Holden Caprice Won't Be Replaced After Elizabeth Shutdown Photo:
2014_holden_caprice_03 Photo: tmr
2014_holden_caprice_01 Photo: tmr
2014_holden_caprice_02 Photo: tmr
2014_holden_caprice_05 Photo: tmr
Tony O'Kane | Aug, 14 2014 | 3 Comments

The Holden Caprice badge will not survive the shutting down of Holden's Elizabeth assembly plant in 2017, and there is no replacement planned.

Speaking with TMR this week, Holden's National Sales Director Peter Keley said there is no plan to continue offering a long-wheelbase large car once local production ends.

Citing low sales volumes in the upper-large segment, Mr Keley said the Caprice does not have a place in Holden's product plan post-2017.

Asked if anything would replace it, the answer was a firm "No".

“It’s a very small market. It’s only 1200 cars a year," Keley told TMR at this week's Trax launch.

“There’s obviously the hire-car customers, and there’s actually quite a reasonable private mix within that," he continued.

"But it’s a small market, and there’s only so many niche products you can have in a complete portfolio."

Currently, the Caprice's export program to the Middle East and the United States as the Chevrolet Caprice (the latter country exclusively as the Caprice PPV police car, below) helps justify its place on the production line.

However, the lack of a clear replacement from GM's global product portfolio means the nameplate will likely die once local production winds down.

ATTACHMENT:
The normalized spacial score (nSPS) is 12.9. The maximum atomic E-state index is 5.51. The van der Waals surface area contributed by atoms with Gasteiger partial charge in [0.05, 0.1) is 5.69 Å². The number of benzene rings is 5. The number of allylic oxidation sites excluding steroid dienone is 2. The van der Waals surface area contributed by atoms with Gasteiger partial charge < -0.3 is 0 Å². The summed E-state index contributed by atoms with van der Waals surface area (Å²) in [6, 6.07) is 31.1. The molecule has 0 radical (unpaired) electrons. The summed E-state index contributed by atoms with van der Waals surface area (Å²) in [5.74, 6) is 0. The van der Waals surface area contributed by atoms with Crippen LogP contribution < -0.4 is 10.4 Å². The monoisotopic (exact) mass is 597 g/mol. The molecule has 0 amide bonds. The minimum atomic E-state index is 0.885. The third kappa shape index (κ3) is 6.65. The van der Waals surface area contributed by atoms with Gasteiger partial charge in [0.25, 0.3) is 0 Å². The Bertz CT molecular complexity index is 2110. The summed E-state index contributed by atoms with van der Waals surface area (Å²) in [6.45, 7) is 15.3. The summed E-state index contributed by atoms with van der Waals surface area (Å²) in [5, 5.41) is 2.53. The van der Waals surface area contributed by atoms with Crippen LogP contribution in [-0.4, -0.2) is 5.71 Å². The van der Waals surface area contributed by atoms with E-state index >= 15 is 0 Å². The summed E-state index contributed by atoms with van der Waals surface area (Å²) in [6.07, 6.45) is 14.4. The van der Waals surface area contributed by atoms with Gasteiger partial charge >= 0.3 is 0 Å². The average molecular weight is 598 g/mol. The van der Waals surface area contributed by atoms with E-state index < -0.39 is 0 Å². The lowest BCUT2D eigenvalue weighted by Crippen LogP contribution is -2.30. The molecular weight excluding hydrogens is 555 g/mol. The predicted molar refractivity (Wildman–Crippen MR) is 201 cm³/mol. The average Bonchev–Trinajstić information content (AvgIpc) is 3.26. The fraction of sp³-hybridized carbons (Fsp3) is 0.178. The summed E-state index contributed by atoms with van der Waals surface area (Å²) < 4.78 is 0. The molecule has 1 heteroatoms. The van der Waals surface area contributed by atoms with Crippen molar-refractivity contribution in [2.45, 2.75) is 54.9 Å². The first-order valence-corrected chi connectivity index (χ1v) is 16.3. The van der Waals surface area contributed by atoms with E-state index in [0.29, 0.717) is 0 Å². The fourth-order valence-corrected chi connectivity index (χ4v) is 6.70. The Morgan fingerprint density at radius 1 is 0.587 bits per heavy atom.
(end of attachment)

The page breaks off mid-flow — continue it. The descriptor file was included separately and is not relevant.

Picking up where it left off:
Even Cadillac's largest sedan, the XTS, is substantially smaller than the Caprice, with its 2.8 metre wheelbase dwarfed by the Caprice's 3.0 metre wheelbase.

“The Caprice makes sense for us today because there’s lots of export volume which makes it all viable. It’s in our plant, producing good volumes so we offer it for sale.”

“But as for a future replacement, I don’t see one.”

With nothing set to replace the Caprice in Holden's lineup, the premium taxi and hire car market will need to find a new long-wheelbase limo to replace it.

Holden's loss will likely be Hyundai's gain, as Hyundai's upcoming Genesis (below) has the size, space and premium feel required by the high-end hire car market.

Not only that, with a projected sub-$60k pricetag the Genesis should fill the Caprice's shoes nicely.

The Holden Commodore, meanwhile, will eventually get a replacement of its own - albeit one that's likely to be based on a FWD GM product and one that may not wear the Commodore nameplate.

The Commodore's replacement has yet to be officially announced.

MORE News and Reviews: Holden | Hyundai Genesis

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